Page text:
I have been fighting this weed for years and this week I learned that fighting it has been not only a waste of time, but a waste of good hog forage.
Tuesday, March 27, 2012
The tack shed porch is about as large as the entire tack shed itself. This Saturday night we will be getting together to celebrate Daddy's 75th birthday (which was last Sunday) The porch will be full of music. My brother and Daddy's cousins will be joining and the stage will be full of string music.
Monday, March 26, 2012
The hot marketing term for many clinicians today is "relationship". It should be. The goal of training should be to develop an intense bond between horse and rider. I am bothered by efforts to quantify whether or not there is enough of a relationship. I do not mind it at all if people enjoy dancing around a sandy ring with a horse. That is fine and it shows a great deal of synchronicity. I do object when such a display becomes a requirement to prove the reality of a relationship.
I have been married nearly thirty years. I know no one closer to their wife than am I. I have never danced a single step with her and barring a traumatic head injury that would give me a new personalty, I imagine no possibility of such dancing ever occurring.
As always, the biggest problem with the work of big name clinicians is that they have no incentive to market that which makes them no money. There is no cash to be made in telling people to hug their horse. There is no level designation to be made by doing so. It is a shame because it is equal in importance to having control over the horse's movement. A solid relationship with a horse is based on equal parts affection and domination.
It is disconcerting that so many kids today do not seem to understand what actual affection is. Perhaps it says a lot about how we raise kids today. Giving a horse "treats" is not affection. It is nutrition. Braiding a horse's mane is not affection. It is decoration. Affection is close physical contact best directed to the horse's lower neck. Affection takes time. It takes many hours of handling a horse to make the horse want to be handled.
Suppose one had a wild stallion, captured because of a horrific neck wound that experienced months of uncomfortable and sometimes painful treatment for that injury. Suppose the result was a horse all too happy to kick any person that got to close. Suppose one spent over a hundred hours just rubbing his neck and talking softly to him. Suppose one spent scores of hours singing gently to him. Suppose one demonstrated genuine affection to the horse because one genuinely felt that affection.
Why, if one did that one might end up with a wild stallion very happy to have a four year old child sit on his back. Now imagine that.
Sunday, March 25, 2012
It seems that playing video games stimulates the mesocortlicolimbic system which creates feeling of success. The "success" is the result of controlling movement in the game. Control becomes addictive. Addiction requires higher and higher doses and symptoms of withdrawal result when the sensation fades.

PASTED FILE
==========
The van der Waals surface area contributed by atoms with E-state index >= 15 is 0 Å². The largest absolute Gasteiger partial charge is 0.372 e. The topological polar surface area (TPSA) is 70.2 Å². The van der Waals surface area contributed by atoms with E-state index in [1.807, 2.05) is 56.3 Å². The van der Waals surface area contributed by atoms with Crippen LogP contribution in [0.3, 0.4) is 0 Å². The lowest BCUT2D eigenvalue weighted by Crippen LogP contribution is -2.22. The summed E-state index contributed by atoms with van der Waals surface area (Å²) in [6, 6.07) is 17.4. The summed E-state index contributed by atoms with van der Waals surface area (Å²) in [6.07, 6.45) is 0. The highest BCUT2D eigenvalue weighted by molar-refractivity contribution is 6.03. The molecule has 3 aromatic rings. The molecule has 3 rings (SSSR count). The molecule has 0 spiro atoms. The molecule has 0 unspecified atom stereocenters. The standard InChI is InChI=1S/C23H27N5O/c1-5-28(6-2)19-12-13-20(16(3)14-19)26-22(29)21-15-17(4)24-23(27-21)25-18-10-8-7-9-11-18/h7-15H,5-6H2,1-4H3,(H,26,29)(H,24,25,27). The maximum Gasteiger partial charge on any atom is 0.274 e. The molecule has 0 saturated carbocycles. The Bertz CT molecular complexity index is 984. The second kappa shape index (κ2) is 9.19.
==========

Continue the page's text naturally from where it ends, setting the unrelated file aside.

Society is now seething with little boys that react to loss of control over movement much the way that a crack addict reacts to loss of control over his supply of crack--pure, raw terror, panic and a feeling that nothing is more important than getting crack/control immediately.
School teachers that have been around for a few decades are beginning to notice crying spells and panic attacks in middle school age boys to a degree never seen twenty years ago. Little video game raised boys cannot cope with situations in which they feel a loss of control. Worst of all, in their world, control is effortlessly gained by pushing a button.
Boys that have this background become petrified when on horseback the instant that they learn that the horse can and will move regardless of the riders direction. The result is that it is much more difficult to teach little boys to ride than it is to teach little girls. Boys are much more likely to panic, freeze, and, yes, burst into tears, than little girls.
For horses decreases in demand result in increases in slaughter house sales. When horse demand is restricted only to little girls a huge potential market is lost. Horses die as a result. The only thing that will significantly reduce the number of horses that go to slaughter is to radically increase the number of new riders.
That cannot happen as long as we allow little boys to spend their time "achieving success" on the video game board.
(Jacob, shown above, has achieved success by controlling his horse. Here he is sitting on Uncle Harley, his HOA colt that he trained himself and later rode on to win the coveted National Pleasure Trail Horse of the Year award from the HOA.)
Saturday, March 24, 2012
Death is predictable. Life is not. Life today was filled with surprises. I got drenched during the morning riding and cancelled the afternoon rides as the rain showed no sign of letting up. I invited the riders to come to the Little Horse to watch riding and training videos. Been a while since I went through the collection there and I did not expect to find what I found.
In 2003 I made a video of the first saddling and riding of Wind In His Hair, a young Chincoteague stallion. It was in the stack. I started to set it aside and then I remembered that there might be something important in it.